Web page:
I am getting excited now as we get nearer to returning to our narrowboat and travelling around the British canals this summer. We have been having work done on the boat including a new kitchen, but that should be ready soon, so hopefully by the end of the month we will be back.
The UK canal and river network is extensive – some 2000 miles – travelling through vast tracts of countryside, and connecting most towns & cities. Before the railways it was the best and fastest way of carrying goods from place to place, and despite falling into disrepair in the first half of the twentieth century, most of the navigations (the official name) are now open to traffic again. Volunteers and the Canal & River Trust keep the waters clear and the locks operating. It is somewhat easier than other countries because most of the equipment is self service and we can take our narrowboat anywhere we like, whenever we like.
So of course that begs the question of how we know where to go. The answer is a mixture between 21st and 19th century technologies. There are some great apps and websites. One of our favourites is “Canal Plan AC” website, which is brilliant at working out how long it will take us to make a journey, and where likely stops are along the way. It takes account of fast and slow navigations, and time to get through locks, as well as how many hours a day we want to travel, and where are good places to moor. The other app on my phone is “Open Canal Map” which allows me to track our journey live and zoom in and out of the canal maps, for instance to see where a water point is, or a recent stoppage.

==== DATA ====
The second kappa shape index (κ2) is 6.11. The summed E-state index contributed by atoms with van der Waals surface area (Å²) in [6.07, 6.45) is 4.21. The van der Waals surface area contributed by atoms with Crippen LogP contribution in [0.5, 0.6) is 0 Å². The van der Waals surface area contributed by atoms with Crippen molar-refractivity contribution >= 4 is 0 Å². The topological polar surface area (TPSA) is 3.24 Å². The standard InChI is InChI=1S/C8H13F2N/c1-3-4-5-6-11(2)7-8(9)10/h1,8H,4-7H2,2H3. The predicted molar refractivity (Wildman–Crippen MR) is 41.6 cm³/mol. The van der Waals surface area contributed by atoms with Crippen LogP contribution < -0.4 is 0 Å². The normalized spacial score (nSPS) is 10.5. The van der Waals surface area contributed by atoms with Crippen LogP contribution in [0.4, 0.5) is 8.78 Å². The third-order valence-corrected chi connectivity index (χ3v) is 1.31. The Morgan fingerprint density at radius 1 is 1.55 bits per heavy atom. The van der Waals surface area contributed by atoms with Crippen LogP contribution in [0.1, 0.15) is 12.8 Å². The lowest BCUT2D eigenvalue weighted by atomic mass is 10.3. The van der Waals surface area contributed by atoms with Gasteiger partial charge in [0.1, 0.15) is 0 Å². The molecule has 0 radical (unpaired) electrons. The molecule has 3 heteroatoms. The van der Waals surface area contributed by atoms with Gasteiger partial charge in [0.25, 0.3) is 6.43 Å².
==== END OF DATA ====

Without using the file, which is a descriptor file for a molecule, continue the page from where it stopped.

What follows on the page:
But I have to admit, despite the advantages of technology, I prefer to use proper paper books. There are two sets of canal books in common use in the UK – the Nicholson Guides and the Pearson Guides. Pearsons are more chatty and have simplified maps. Nicholsons are more comprehensive and have the detailed Ordnance Survey maps. Both guides have been around for over 50 years and are updated every few years. I had always thought that was done by hundreds of editors but by coincidence we have become friends with Jonathan Mosse, who lives on a boat near us in Scotland, and does most of the work to keep Nicholson guides up to date. When he started in the 1970s, he would spend his days boating and cycling along canals. These days he can do a lot of the research online, but he is still always grateful for updates from boaters like ourselves, who travel the canals every day, and can let him know when a bridge number has changed or a pub has closed.
This week, he kindly sent me the guides that have been updated for 2023 – covering the North West of England. They are shiny and new but it will not take long till they are covered in muddy thumb prints and hand marked updates. I feel privileged to play a small part in keeping everyone informed as we share the navigations.
If you have never had a narrowboat holiday in the UK, I recommend it. The slow pace of life will bring mindfulness and calm, even if just for a week. And don’t forget to get a copy of your local guides.